A guest post by Daiquiri, Vik Demarco, Sasha W., Dawn Matlak, Nell Schaefer, and E. Ornelas
The Specter of Apology
Madison Police Chief Mike Koval has been in the news recently. He has been seen and heard on MSNBC, PBS, NBC, ABC, CNN, WPR, Fox News, and NPR, and in articles in the New York Post, Cap Times, The Guardian, Washington Post, Isthmus, and the Wisconsin State Journal. He has also found time to update hisblog and write a defensive letter to the City of Madison Alders. Strangely anchored in both congratulatory statements and words of apology, Koval paints a story he’d prefer the public to believe. With carefully-crafted reactions that serve to reinforce white, liberal Madison’s delusions that this city is different (read:superior), Koval touts the gentle humanity of Madison police while “desperately seeking forgiveness.” This incredible PR campaign, conducted in the 13 days following the murder of Tony Robinson at the hands of Madison police officer Matt Kenny, has certainly been a thorough one. Is anyone ready to buy what Koval is selling?
Unfortunately, yes. Koval’s airtime centers on the presence of his apology, and interviewers are playing along. Equating apology with concrete action, Koval’s performance is a feat of illusion that only “works” when held in comparison to Ferguson’s militarized policing in the wake of Michael Brown’s murder. Beyond acknowledging that police in both cities have recently killed young, unarmed Black men, there are multiple reasons to compare Ferguson to Madison, as members of the Young Gifted and Black Coalition have been doing since November. Attempting to juxtapose police responses in the wake of these murders—one responding with brute force and the other with intelligent control—simply demonstrates the wide range of tools used to enforce white supremacy and police repression.
The Burden of Forgiveness
Shaped by rhetoric that appeals to white, liberal Madisonians, Koval’s PR tactics put pressure on communities of color to, again, do more work: to suppress anger, frustration and feeling. As Audre Lorde pointed out, “oppressed peoples are always being asked to stretch a little more, to bridge the gap between blindness and humanity.” Koval’s apology places the responsibility for reaching forgiveness and healing on the oppressed—the same communities who experience regular violence and trauma from the police.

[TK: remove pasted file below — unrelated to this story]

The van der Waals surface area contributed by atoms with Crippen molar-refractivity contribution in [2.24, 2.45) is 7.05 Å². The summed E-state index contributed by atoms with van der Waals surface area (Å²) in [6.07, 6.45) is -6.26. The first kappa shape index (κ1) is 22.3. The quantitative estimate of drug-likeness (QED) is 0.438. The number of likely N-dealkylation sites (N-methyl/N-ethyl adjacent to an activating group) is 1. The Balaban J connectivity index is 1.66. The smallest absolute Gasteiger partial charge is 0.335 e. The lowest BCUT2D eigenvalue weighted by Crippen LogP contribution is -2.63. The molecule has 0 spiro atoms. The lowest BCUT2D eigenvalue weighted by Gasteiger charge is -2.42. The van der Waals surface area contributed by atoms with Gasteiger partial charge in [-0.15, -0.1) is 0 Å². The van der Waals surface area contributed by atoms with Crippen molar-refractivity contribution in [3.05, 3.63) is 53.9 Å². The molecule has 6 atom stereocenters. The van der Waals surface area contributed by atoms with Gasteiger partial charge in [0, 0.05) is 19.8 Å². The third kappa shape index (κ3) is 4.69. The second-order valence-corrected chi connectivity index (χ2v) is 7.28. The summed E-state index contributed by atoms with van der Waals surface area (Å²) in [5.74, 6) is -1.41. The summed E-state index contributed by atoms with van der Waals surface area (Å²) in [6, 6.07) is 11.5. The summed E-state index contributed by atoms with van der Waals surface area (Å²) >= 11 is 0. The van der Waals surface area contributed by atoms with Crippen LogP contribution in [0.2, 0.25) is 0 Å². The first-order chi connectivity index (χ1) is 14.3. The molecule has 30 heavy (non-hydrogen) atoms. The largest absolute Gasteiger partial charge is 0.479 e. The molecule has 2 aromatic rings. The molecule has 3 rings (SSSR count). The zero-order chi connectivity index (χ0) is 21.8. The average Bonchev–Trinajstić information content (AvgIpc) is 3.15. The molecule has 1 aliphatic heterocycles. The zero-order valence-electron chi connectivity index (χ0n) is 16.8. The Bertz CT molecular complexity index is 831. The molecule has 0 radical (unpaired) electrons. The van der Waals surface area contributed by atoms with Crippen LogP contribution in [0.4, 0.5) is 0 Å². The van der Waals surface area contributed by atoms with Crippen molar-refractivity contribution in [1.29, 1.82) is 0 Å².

The discourse Chief Koval puts forth also focuses on patience and appeal to authority. It is a message that is both paternalistic and underhanded in its aim. If the victims of police brutality could only forgive those who enforce structures of oppression, then the anger and commitment to justice would be unnecessary. This discourse views anger against injustice as the problem itself and seeks to redirect or neutralize it. Koval tries desperately to bring focus to the feelings of various officers of the MPD and himself, seeking sympathy in this charade of vulnerability.
But representatives of state violence do not get to set the terms of forgiveness. To be clear, police operate as a means to discipline and pacify populations. By offering a reconciliation—in which he is forgiven—alongside no concrete actions, Koval has flipped the narrative and launched a counterattack cloaked in niceties. His public relations campaign has turned a story of murder into a story of success.
Because the police are not subjected to any institutionalized, community-led accountability process, the tide of public opinion functions as a rare opportunity for oversight. Koval’s apology—while directed towards Tony Robinson’s family—has appealed to ideologies of forgiveness, reconciliation, harmony, and unity. These ideologies are often touted by white, liberal Madisonians as the goals of “progress,” specifically when racism is the topic on the table. His apology, then, has been aimed to court a jury of his white peers.
Furthermore, in Koval’s March 16th blog post, his reference of “this is what democracy looks like” is clearly a nod to specific, social justice-minded audiences. By claiming a shared language, he tugs at the heartstrings of predominantly-white liberals, feigning that the next piece of the unity puzzle is within reach, if not already obtained. This goal of “unity” (as opposed to justice) allows community members to assume good intent of the police, and consequently, to be easily manipulated by them.